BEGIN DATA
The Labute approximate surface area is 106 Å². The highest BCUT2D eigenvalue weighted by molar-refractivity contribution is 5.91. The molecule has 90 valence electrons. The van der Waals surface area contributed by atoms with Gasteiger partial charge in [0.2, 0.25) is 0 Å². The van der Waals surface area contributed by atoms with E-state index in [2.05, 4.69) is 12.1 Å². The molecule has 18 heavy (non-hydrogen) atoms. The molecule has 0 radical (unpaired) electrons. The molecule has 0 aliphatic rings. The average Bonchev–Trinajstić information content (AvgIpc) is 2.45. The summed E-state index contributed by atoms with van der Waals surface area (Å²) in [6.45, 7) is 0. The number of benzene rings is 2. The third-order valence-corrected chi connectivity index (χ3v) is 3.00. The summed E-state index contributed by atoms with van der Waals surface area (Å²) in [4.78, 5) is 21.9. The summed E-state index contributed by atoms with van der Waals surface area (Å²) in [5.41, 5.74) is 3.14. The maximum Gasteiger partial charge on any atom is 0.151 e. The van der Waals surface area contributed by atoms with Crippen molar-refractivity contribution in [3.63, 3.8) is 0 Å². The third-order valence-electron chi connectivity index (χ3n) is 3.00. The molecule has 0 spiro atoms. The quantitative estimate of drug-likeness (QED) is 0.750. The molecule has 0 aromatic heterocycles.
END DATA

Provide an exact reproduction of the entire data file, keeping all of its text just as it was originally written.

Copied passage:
The Labute approximate surface area is 106 Å². The highest BCUT2D eigenvalue weighted by molar-refractivity contribution is 5.91. The molecule has 90 valence electrons. The van der Waals surface area contributed by atoms with Gasteiger partial charge in [0.2, 0.25) is 0 Å². The van der Waals surface area contributed by atoms with E-state index in [2.05, 4.69) is 12.1 Å². The molecule has 18 heavy (non-hydrogen) atoms. The molecule has 0 radical (unpaired) electrons. The molecule has 0 aliphatic rings. The average Bonchev–Trinajstić information content (AvgIpc) is 2.45. The summed E-state index contributed by atoms with van der Waals surface area (Å²) in [6.45, 7) is 0. The number of benzene rings is 2. The third-order valence-corrected chi connectivity index (χ3v) is 3.00. The summed E-state index contributed by atoms with van der Waals surface area (Å²) in [4.78, 5) is 21.9. The summed E-state index contributed by atoms with van der Waals surface area (Å²) in [5.41, 5.74) is 3.14. The maximum Gasteiger partial charge on any atom is 0.151 e. The van der Waals surface area contributed by atoms with Crippen molar-refractivity contribution in [3.63, 3.8) is 0 Å². The third-order valence-electron chi connectivity index (χ3n) is 3.00. The molecule has 0 spiro atoms. The quantitative estimate of drug-likeness (QED) is 0.750. The molecule has 0 aromatic heterocycles.